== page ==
A Celebration of the Arthouse Cannon

Chuck Norris. Michael Winner. Charles Bronson. Michael Dudikoff. Sybil Danning. Sylvester Stallone. Jean-Claude Van Damme.

John Cassavetes. Franco Zeffirelli. Charles Bukowski. Angela Carter. Neil Jordan. Norman Mailer. Jean-Luc Godard.

Disparate as the above-listed artists may be, they all share one thing in common: they all made movies for Cannon Films. But while the first group is more synonymous with the notoriously bombastic and prurient production company’s ‘80s heyday, it’s the second group responsible for its handful of films that now stand as legitimate arthouse classics.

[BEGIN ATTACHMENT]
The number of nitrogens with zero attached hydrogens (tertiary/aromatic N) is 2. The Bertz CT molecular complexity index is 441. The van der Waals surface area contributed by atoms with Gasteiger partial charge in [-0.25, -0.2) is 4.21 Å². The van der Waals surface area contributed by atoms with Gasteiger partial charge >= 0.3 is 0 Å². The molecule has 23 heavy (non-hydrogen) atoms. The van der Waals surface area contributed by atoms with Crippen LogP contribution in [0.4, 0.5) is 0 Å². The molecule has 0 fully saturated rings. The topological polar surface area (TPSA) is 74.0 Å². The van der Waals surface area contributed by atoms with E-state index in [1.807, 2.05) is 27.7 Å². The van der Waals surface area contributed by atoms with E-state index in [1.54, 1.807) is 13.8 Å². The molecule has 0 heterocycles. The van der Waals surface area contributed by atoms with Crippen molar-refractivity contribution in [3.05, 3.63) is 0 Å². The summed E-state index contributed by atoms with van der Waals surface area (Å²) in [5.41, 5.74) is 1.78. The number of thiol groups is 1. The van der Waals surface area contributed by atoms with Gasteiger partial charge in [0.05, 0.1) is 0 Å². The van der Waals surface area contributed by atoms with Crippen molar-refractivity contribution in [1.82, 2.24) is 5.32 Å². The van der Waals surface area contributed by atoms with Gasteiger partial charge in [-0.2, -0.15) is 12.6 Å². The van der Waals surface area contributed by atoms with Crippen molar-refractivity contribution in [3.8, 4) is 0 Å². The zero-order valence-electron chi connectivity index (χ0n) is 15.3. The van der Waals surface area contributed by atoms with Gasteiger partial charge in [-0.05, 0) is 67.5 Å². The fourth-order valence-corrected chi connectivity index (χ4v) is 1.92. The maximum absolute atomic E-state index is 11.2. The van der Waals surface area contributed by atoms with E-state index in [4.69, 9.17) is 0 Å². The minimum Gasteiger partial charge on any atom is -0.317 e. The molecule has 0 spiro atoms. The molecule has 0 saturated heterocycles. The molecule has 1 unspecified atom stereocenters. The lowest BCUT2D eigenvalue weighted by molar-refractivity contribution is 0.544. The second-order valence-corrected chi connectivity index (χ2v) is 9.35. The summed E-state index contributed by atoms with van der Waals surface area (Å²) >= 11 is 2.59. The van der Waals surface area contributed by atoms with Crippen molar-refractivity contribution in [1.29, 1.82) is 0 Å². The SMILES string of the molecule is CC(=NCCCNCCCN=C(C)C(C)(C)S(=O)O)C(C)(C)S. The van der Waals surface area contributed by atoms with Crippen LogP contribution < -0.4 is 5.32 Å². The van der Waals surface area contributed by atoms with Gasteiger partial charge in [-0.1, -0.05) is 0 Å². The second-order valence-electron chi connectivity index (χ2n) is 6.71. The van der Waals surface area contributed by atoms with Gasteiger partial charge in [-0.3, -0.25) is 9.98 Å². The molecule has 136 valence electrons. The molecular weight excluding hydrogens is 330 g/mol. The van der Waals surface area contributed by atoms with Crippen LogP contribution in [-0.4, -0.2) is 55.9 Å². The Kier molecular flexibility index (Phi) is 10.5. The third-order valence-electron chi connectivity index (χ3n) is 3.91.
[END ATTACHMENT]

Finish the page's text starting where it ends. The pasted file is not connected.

Cannon Films—the production arm of The Cannon Group—was formed in 1970 by young upstart producers Dennis Friedland and Chris Dewey, who found early success importing softcore Swedish movies for the burgeoning erotic/arthouse fad. Usually, these films skewed more pornographic than not, but once in a while a legitimate art film would slip through, as in 1970 when Cannon released the avant-garde Fando & Lis, the feature debut from Alejandro Jodorowsky. Later that year, the company produced their one legitimate critical hit with Joe, a fiercely political, chillingly prescient, and startingly bleak character study from future Rocky director John G. Avildsen. The company expanded their production efforts off the back of Joe’s success, although for the most part, they stuck closer to their origins by making low budget exploitation films.